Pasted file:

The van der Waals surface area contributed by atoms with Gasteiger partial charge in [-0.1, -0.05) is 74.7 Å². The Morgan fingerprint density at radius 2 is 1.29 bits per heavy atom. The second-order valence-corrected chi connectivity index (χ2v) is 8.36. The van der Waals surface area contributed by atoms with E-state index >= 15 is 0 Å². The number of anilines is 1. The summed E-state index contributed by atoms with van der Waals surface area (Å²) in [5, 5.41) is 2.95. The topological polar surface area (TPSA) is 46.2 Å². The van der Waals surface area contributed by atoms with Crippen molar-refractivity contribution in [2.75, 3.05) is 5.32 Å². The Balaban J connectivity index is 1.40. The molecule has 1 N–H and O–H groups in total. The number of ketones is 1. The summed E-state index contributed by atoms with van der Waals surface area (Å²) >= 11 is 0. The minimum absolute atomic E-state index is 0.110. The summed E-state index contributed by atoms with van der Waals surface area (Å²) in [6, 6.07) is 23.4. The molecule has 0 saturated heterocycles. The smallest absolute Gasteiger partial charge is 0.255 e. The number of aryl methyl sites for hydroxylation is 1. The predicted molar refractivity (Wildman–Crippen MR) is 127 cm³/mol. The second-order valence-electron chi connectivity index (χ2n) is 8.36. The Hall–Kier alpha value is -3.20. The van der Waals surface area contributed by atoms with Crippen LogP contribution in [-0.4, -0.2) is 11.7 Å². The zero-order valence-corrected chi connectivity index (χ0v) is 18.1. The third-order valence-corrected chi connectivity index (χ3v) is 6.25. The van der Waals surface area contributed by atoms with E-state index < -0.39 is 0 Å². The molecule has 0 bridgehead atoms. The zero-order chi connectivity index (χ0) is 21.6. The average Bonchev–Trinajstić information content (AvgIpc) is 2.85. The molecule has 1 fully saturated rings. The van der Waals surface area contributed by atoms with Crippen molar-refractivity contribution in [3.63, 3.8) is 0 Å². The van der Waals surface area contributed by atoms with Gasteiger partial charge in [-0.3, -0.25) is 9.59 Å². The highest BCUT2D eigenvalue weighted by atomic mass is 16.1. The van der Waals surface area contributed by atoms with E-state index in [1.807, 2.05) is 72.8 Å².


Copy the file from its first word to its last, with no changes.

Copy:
The van der Waals surface area contributed by atoms with Gasteiger partial charge in [-0.1, -0.05) is 74.7 Å². The Morgan fingerprint density at radius 2 is 1.29 bits per heavy atom. The second-order valence-corrected chi connectivity index (χ2v) is 8.36. The van der Waals surface area contributed by atoms with E-state index >= 15 is 0 Å². The number of anilines is 1. The summed E-state index contributed by atoms with van der Waals surface area (Å²) in [5, 5.41) is 2.95. The topological polar surface area (TPSA) is 46.2 Å². The van der Waals surface area contributed by atoms with Crippen molar-refractivity contribution in [2.75, 3.05) is 5.32 Å². The Balaban J connectivity index is 1.40. The molecule has 1 N–H and O–H groups in total. The number of ketones is 1. The summed E-state index contributed by atoms with van der Waals surface area (Å²) >= 11 is 0. The minimum absolute atomic E-state index is 0.110. The summed E-state index contributed by atoms with van der Waals surface area (Å²) in [6, 6.07) is 23.4. The molecule has 0 saturated heterocycles. The smallest absolute Gasteiger partial charge is 0.255 e. The number of aryl methyl sites for hydroxylation is 1. The predicted molar refractivity (Wildman–Crippen MR) is 127 cm³/mol. The second-order valence-electron chi connectivity index (χ2n) is 8.36. The Hall–Kier alpha value is -3.20. The van der Waals surface area contributed by atoms with Crippen LogP contribution in [-0.4, -0.2) is 11.7 Å². The zero-order valence-corrected chi connectivity index (χ0v) is 18.1. The third-order valence-corrected chi connectivity index (χ3v) is 6.25. The van der Waals surface area contributed by atoms with E-state index < -0.39 is 0 Å². The molecule has 0 bridgehead atoms. The zero-order chi connectivity index (χ0) is 21.6. The average Bonchev–Trinajstić information content (AvgIpc) is 2.85. The molecule has 1 fully saturated rings. The van der Waals surface area contributed by atoms with Crippen molar-refractivity contribution in [3.63, 3.8) is 0 Å². The van der Waals surface area contributed by atoms with Gasteiger partial charge in [-0.3, -0.25) is 9.59 Å². The highest BCUT2D eigenvalue weighted by atomic mass is 16.1. The van der Waals surface area contributed by atoms with E-state index in [1.807, 2.05) is 72.8 Å².